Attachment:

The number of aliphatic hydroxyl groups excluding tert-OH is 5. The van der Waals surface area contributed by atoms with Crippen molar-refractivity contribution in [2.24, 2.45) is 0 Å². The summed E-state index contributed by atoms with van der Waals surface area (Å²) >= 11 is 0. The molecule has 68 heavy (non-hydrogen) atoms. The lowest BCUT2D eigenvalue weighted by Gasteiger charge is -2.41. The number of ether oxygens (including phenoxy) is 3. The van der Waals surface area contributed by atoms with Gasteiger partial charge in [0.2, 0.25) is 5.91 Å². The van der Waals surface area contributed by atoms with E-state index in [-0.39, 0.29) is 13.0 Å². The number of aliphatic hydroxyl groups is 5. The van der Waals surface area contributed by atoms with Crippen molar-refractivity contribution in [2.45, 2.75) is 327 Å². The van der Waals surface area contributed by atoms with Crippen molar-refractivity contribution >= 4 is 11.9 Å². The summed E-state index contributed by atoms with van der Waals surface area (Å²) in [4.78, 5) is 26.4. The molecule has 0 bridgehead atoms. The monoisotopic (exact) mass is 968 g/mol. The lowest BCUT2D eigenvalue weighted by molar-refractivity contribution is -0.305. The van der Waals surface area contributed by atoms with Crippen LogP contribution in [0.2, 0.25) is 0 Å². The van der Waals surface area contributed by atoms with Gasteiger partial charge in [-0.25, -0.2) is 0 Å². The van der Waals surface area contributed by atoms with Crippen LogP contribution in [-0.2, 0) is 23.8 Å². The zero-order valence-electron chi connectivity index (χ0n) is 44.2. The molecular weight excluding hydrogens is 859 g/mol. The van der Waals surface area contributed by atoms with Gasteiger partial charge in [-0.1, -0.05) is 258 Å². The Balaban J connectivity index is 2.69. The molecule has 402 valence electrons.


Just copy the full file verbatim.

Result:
The number of aliphatic hydroxyl groups excluding tert-OH is 5. The van der Waals surface area contributed by atoms with Crippen molar-refractivity contribution in [2.24, 2.45) is 0 Å². The summed E-state index contributed by atoms with van der Waals surface area (Å²) >= 11 is 0. The molecule has 68 heavy (non-hydrogen) atoms. The lowest BCUT2D eigenvalue weighted by Gasteiger charge is -2.41. The number of ether oxygens (including phenoxy) is 3. The van der Waals surface area contributed by atoms with Gasteiger partial charge in [0.2, 0.25) is 5.91 Å². The van der Waals surface area contributed by atoms with E-state index in [-0.39, 0.29) is 13.0 Å². The number of aliphatic hydroxyl groups is 5. The van der Waals surface area contributed by atoms with Crippen molar-refractivity contribution in [2.45, 2.75) is 327 Å². The van der Waals surface area contributed by atoms with Crippen molar-refractivity contribution >= 4 is 11.9 Å². The summed E-state index contributed by atoms with van der Waals surface area (Å²) in [4.78, 5) is 26.4. The molecule has 0 bridgehead atoms. The monoisotopic (exact) mass is 968 g/mol. The lowest BCUT2D eigenvalue weighted by molar-refractivity contribution is -0.305. The van der Waals surface area contributed by atoms with Crippen LogP contribution in [0.2, 0.25) is 0 Å². The van der Waals surface area contributed by atoms with Gasteiger partial charge in [-0.25, -0.2) is 0 Å². The van der Waals surface area contributed by atoms with Crippen LogP contribution in [-0.2, 0) is 23.8 Å². The zero-order valence-electron chi connectivity index (χ0n) is 44.2. The molecular weight excluding hydrogens is 859 g/mol. The van der Waals surface area contributed by atoms with Gasteiger partial charge in [-0.1, -0.05) is 258 Å². The Balaban J connectivity index is 2.69. The molecule has 402 valence electrons.